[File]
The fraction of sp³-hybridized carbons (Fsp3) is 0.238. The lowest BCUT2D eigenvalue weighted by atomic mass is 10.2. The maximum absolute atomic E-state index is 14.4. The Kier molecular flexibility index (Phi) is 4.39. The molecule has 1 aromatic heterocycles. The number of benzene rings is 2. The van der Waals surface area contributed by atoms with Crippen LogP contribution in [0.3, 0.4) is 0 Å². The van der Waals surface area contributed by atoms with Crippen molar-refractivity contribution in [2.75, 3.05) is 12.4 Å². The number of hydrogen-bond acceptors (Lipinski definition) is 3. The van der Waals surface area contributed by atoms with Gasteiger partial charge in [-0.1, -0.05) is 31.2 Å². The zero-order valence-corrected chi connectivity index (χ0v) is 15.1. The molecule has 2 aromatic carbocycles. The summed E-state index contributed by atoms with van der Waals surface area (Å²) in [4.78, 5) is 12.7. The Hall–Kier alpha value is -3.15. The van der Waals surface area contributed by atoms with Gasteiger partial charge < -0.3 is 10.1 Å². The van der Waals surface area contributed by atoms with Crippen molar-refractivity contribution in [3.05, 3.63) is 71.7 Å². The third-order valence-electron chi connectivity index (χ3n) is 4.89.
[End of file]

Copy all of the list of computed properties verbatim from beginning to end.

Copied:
The fraction of sp³-hybridized carbons (Fsp3) is 0.238. The lowest BCUT2D eigenvalue weighted by atomic mass is 10.2. The maximum absolute atomic E-state index is 14.4. The Kier molecular flexibility index (Phi) is 4.39. The molecule has 1 aromatic heterocycles. The number of benzene rings is 2. The van der Waals surface area contributed by atoms with Crippen LogP contribution in [0.3, 0.4) is 0 Å². The van der Waals surface area contributed by atoms with Crippen molar-refractivity contribution in [2.75, 3.05) is 12.4 Å². The number of hydrogen-bond acceptors (Lipinski definition) is 3. The van der Waals surface area contributed by atoms with Gasteiger partial charge in [-0.1, -0.05) is 31.2 Å². The zero-order valence-corrected chi connectivity index (χ0v) is 15.1. The molecule has 2 aromatic carbocycles. The summed E-state index contributed by atoms with van der Waals surface area (Å²) in [4.78, 5) is 12.7. The Hall–Kier alpha value is -3.15. The van der Waals surface area contributed by atoms with Gasteiger partial charge < -0.3 is 10.1 Å². The van der Waals surface area contributed by atoms with Crippen molar-refractivity contribution in [3.05, 3.63) is 71.7 Å². The third-order valence-electron chi connectivity index (χ3n) is 4.89.